In order to get the crowd "in the mood", as if you have to in Italy, the Giro Caravana comes first. It is a parade of marketing cars, cheerleaders, music, stuffed animals. Truly and Italian thing. Here are some photos from the Stoic One of the Giro Caravana.

Waiting for the bikes!

Of course this wouldn't be Italy if there were not at least one sexy car in the parade. The driver's not bad either.

Luckily the Stoic One has a great camera to try to catch them as they zoom by. Umbertide was the easy part of their journey relatively flat and a decent road. 

If you look closely in this picture, you will see the winner.  He is an Italian, Gianluca Brambilla, who is in the blue jersey, right hand side third rider down. The guy in the front, Matteo Montaguti, came in second overall in this part of the race.

None of us are true bike afficianados, so when this group came by, we all tended to ignore them. they were so far ahead of the peleton, (4 minutes) that we thought they were part of an exhibit ride or something. It was only later, when I read about the stage that I realized they were the break away group and contained the winners!

Here is the rest of the group. You can't tell, but they are flying...

Ciao, til next time.

Wednesday, May 11, 2016

Giro d'Italia 2016 and Umbertide

Exciting news in our community. On Saturday, May 14th, the Giro d'Italia will pass through Umbertide!This will be the 99th running of the Giro.  Can you imagine the excitement here next year as they celebrate a 100 year race?

Here is a Q& A for those of you who wonder what it is all about.

What does the Giro mean?
Giro d'Italia basically means Tour of Italy, in Italian.

Is it a big deal race?
Yes. It along with the Tour de France in France and the Vuelta a Espana in Spain make up the three Grand Tours of bicyling.

Which race is the oldest?
Don't tell the Italians but the Tour de France is the oldest and and generally considered the most prestigious.

When did the Italian race begin?
It was first organized in 1909 in order to sell more newspapers, and has been run every year since  except for the interruptions of the World Wars.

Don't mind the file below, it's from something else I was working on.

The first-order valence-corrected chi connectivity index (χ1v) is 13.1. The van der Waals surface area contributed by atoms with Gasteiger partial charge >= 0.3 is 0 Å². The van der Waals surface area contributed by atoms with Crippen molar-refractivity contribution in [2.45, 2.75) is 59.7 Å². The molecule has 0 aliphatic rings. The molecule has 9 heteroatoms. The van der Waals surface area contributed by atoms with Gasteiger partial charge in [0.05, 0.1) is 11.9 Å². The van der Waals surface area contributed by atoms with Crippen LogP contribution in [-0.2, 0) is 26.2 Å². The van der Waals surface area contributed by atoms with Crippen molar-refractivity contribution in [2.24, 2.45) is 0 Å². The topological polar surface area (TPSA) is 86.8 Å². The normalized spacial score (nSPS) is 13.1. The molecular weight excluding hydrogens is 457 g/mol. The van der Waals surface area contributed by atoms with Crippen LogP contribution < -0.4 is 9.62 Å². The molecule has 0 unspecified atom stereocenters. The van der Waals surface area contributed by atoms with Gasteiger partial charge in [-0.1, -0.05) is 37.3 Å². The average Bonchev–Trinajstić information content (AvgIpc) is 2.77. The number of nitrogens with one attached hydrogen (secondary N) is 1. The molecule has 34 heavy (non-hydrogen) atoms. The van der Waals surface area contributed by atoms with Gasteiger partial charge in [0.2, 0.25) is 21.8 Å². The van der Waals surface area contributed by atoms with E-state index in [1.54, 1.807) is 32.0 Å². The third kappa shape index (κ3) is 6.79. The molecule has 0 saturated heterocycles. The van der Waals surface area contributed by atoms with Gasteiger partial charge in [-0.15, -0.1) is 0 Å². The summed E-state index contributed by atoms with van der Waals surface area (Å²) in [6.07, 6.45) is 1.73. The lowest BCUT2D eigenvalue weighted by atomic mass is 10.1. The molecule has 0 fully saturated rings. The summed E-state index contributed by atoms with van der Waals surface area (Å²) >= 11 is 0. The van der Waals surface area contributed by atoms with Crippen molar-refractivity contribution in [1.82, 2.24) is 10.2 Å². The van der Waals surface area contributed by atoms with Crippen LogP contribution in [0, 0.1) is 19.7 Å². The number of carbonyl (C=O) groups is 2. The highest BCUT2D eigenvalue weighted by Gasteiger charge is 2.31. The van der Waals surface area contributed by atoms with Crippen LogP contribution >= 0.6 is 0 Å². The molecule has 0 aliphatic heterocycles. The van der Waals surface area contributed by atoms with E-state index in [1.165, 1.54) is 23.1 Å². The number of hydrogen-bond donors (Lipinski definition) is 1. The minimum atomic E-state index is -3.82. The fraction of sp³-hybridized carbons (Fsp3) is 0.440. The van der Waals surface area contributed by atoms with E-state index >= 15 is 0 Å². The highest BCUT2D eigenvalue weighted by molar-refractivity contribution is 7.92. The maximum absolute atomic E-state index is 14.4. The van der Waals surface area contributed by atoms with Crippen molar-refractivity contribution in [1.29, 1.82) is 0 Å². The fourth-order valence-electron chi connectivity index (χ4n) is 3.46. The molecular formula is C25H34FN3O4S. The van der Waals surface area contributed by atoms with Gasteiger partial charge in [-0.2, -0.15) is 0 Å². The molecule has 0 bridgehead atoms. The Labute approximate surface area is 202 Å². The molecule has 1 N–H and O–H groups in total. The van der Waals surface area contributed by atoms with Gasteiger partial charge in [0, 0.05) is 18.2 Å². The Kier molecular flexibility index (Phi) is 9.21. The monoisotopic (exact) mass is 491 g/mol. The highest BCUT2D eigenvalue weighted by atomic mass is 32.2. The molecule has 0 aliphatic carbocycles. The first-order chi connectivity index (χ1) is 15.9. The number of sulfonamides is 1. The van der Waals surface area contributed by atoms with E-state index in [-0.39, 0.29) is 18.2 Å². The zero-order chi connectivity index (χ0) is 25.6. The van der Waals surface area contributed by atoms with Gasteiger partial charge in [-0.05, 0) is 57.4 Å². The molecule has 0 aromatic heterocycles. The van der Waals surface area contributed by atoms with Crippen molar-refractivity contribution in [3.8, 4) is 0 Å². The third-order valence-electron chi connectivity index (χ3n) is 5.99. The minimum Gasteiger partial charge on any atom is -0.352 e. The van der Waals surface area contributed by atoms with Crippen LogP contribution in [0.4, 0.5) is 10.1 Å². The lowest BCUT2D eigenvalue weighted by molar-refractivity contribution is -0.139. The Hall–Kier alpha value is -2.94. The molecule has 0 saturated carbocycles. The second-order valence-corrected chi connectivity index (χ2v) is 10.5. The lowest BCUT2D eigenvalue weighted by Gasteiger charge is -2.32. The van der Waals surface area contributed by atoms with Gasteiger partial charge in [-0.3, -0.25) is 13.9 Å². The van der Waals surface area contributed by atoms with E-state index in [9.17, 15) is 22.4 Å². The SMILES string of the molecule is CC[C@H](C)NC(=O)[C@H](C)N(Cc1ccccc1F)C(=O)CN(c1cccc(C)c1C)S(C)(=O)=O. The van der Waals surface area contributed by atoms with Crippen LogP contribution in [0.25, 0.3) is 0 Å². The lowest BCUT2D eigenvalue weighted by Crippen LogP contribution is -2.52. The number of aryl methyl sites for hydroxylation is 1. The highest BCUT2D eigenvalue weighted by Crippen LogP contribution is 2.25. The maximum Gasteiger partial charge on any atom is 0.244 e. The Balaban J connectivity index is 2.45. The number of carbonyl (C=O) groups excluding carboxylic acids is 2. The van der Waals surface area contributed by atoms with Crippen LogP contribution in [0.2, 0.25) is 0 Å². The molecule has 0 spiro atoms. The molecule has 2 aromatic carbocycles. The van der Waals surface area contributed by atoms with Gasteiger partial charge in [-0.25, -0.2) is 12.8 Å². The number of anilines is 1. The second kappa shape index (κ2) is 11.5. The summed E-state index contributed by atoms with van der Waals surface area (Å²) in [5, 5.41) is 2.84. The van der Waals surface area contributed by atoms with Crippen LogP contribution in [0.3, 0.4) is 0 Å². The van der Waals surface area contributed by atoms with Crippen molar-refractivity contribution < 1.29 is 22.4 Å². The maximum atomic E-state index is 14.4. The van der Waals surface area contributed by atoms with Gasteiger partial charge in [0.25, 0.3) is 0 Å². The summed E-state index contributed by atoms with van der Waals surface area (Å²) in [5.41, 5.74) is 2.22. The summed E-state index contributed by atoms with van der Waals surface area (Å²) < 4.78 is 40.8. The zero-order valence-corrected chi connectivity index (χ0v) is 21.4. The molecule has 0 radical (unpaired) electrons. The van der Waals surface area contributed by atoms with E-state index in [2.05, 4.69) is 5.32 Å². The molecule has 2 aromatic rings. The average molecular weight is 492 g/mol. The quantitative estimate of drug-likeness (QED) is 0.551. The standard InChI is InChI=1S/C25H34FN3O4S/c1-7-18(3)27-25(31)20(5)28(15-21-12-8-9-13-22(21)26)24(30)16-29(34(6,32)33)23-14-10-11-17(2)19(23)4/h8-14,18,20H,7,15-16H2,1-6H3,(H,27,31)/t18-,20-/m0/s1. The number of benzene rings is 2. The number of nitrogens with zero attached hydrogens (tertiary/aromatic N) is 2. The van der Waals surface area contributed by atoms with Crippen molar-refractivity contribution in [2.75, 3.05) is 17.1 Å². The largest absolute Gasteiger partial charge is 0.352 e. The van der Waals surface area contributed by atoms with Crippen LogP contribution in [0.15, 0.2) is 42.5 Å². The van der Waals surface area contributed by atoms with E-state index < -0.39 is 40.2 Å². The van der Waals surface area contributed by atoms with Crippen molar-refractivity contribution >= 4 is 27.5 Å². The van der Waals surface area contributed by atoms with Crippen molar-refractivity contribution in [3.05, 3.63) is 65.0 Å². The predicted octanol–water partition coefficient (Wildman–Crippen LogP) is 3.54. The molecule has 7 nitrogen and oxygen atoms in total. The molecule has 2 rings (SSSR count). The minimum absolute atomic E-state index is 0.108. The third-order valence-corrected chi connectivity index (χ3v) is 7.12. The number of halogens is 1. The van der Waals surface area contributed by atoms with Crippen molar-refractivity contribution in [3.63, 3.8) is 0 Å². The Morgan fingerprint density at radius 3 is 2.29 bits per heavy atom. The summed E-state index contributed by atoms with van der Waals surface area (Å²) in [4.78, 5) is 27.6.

What's with the pink? Is this in support of breast cancer?
No. Instead of a yellow jersey, as in the Tour de France, the Italians have the Pink Jersey.  It is called "Maglia Rosa" (one s) in Italian. Rossa with 2 s's means red. (you're welcome for the Italian lesson.) The Pink Jersey is worn by the leader of the race. If you follow the race you will see "Fight for the Pink" signs..It means fight for the lead.

Do any of the Italian riders have a chance?
Oh, ye of little faith. There is always a chance. The Italian, Ulissi Diego, won the 4th stage today! Also there is hope for Vicenzo Nibali. As in the Tour de France, the real competition happens in the mountains.

Who are the favorites to win?(I will list the nationalities. The teams are quite meaningless to me)

Vicenzo Nibali, Italian:  Sky odds 13/8
 Mikel Landa, Spanish:  Sky odds 2/1 (Said to be the best climber hence the odds)
Alejandro Valvedere, Spanish: Sky odds 6/1
Tom Dumoulin, Dutch:  Sky odds 18/1...he is the current leader.

Our guy Ulissi doesn't show up in the odds, if that tells you anything.

How many teams and riders are there?
There are 189 riders and 22 teams. I can't imagine all of them zooming through Umbertide!

When does the race finish?
It started on May 6th and will finishes in Turin on May 29th.

When is the Umbertide part of the race?
Umbertide will be on Stage 8 of the race. This part of the race starts in Foligno, home of our major train station, and finishes in Arezzo. It is 186 km. with hills and a steep, gravel road near the finish. Saturday's race is said to be one of the more entertaining stages because of the rough surface. If it rains, the road will be really bad and probably make for excellent TV. We expect them to zoom through Umbertide about 2:17pm Central European Time. 

Where are the pictures?
You have to wait. The Stoic One will be camera ready waiting for them! I'll post as soon as possible.

Is this really worth my time to watch?
If you enjoy watching the Tour de France,  you must tune it for this. The country side where they will be racing is beautiful and everyone thinks this will be a close race.